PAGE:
Duncan is interested in how the public makes sense of complex issues, and how research can help them become more involved in solutions.
Prior to joining the National Centre for Social Research (NatCen), his work in qualitative public opinion research enabled him to understand how people approach the issues important to them. This included everything from what chocolate box to gift family members to what party to vote for, and the impact of inequality on society. Duncan has since then specialised in understanding attitudes towards extremism and institutional trust in Iraq by establishing a team of local researchers. When he returned to the UK, he wanted to use qualitative research to involve people in the decisions that affect their lives. Through a job in engagement, he supported people to be involved in the closure of local A&E departments, location of radioactive waste disposal and lockdown exit strategies. Duncan joined the Centre for Deliberation to apply his public opinion and engagement background to projects focused on democratic innovation.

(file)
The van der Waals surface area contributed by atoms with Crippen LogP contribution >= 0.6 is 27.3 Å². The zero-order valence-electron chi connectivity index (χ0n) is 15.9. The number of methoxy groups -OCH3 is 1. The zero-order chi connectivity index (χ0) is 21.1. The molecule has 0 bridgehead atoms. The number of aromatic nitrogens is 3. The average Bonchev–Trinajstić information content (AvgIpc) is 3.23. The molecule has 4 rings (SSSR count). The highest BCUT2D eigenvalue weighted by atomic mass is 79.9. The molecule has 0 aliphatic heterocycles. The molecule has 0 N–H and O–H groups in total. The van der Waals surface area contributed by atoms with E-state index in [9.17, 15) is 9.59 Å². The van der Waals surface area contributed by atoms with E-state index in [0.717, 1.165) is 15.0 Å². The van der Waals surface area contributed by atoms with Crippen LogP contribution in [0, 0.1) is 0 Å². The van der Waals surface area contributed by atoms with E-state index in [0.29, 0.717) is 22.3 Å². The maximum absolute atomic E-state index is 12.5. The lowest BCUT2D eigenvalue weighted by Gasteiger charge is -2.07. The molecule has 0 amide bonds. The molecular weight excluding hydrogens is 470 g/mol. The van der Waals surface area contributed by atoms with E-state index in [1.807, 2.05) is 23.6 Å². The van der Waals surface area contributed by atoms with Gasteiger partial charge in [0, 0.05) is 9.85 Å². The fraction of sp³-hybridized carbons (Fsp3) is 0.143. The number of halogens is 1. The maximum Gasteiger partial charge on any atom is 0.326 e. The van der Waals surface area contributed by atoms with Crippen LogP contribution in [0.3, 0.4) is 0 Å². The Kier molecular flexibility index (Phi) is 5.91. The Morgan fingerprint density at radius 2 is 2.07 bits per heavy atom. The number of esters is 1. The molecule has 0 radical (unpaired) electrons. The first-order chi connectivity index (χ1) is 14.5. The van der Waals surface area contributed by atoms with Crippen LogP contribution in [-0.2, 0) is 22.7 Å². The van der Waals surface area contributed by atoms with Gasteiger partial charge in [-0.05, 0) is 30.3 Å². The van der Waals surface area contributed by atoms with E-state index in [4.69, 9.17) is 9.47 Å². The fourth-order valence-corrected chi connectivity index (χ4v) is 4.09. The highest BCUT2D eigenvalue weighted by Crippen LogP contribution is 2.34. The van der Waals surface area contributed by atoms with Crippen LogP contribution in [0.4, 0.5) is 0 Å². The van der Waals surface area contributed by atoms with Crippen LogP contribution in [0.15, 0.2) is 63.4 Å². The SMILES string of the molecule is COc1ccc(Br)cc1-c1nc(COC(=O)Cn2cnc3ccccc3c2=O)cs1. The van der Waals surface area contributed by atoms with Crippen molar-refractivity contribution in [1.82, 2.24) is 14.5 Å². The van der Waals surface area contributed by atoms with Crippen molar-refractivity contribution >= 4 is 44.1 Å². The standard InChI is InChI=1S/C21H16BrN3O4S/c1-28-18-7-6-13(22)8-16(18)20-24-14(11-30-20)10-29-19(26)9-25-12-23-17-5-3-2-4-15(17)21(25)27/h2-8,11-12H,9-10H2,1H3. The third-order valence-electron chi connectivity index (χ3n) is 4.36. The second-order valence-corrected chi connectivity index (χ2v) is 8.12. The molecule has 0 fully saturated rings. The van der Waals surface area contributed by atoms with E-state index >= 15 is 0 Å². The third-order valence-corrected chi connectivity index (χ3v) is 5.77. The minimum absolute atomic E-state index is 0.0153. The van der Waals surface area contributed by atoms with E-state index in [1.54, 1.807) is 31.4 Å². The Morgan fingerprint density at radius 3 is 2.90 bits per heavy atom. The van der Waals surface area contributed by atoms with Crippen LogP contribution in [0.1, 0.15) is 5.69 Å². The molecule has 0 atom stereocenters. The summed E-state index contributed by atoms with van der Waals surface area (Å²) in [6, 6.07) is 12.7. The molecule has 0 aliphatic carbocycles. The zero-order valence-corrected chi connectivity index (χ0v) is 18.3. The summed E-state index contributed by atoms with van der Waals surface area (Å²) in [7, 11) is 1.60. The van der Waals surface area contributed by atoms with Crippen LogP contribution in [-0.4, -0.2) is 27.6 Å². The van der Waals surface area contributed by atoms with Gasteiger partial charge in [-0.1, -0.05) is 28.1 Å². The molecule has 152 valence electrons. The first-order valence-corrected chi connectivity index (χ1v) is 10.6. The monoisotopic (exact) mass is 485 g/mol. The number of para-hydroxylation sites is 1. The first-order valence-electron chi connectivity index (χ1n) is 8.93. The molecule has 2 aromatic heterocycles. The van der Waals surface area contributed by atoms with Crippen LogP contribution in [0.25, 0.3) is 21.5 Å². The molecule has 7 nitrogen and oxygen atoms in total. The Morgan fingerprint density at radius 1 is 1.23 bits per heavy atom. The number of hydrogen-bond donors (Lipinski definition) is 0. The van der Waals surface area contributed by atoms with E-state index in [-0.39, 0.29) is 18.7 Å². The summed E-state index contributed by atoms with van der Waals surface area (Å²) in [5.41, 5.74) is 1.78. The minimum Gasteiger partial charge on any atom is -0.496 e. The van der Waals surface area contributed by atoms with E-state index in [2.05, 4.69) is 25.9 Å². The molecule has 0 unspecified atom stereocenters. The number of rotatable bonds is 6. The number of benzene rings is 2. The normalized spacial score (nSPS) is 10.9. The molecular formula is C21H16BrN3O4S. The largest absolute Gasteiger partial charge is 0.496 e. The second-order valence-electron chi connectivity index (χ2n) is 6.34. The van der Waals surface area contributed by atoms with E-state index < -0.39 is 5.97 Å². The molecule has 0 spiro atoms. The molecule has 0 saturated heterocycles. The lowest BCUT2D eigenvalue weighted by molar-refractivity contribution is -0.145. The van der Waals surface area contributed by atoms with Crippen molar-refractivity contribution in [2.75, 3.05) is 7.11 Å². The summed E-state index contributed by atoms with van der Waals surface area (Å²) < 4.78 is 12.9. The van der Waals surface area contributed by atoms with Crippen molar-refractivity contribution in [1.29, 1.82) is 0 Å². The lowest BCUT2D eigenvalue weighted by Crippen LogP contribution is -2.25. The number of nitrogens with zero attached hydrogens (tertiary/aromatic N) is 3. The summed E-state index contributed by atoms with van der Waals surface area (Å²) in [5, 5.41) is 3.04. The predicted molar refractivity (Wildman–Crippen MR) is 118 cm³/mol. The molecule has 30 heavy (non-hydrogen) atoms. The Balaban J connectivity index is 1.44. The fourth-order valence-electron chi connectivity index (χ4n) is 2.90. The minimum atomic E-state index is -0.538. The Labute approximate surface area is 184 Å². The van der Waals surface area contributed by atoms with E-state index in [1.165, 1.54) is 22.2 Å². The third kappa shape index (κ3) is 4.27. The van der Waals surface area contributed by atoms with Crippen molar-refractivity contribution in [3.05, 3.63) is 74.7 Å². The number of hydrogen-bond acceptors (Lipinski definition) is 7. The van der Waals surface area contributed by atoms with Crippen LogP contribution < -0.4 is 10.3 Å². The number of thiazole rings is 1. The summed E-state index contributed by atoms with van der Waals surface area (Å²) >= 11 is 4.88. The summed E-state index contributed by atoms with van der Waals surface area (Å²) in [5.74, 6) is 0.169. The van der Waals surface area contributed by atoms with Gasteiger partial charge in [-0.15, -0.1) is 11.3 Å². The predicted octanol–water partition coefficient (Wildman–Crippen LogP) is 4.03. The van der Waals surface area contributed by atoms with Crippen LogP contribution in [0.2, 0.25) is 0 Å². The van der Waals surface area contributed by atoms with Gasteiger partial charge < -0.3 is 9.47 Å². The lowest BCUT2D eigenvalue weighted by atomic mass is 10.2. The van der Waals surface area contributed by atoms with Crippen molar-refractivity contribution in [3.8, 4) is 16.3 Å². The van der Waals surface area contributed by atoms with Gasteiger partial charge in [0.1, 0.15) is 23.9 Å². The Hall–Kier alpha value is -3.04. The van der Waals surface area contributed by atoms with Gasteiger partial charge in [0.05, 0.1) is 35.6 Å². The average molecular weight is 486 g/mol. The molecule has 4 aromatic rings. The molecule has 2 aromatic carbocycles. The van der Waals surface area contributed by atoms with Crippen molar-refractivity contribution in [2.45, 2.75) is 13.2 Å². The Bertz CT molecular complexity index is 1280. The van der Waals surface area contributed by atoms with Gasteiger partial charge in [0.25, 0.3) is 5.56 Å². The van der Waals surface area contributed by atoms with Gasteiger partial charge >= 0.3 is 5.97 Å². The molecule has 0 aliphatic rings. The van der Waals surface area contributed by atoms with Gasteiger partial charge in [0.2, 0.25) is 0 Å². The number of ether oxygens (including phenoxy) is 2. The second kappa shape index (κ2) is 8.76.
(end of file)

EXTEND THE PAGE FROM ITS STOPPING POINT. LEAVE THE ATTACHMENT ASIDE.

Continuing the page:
His work in the Centre for Deliberation starts with where the public are at – their key frames and narratives on a given social issue – and then uses participatory techniques to design a process that enables people to give an informed view and influence policy. Some of the Centre's work is about bringing national issues to the public – online workshops and peer research tasks to ask, ‘How can society support us to live healthier longer lives?’. Other projects build out from community level – training Bedfordshire residents as peer researchers to understand the reasons behind disproportionate impact of COVID-19.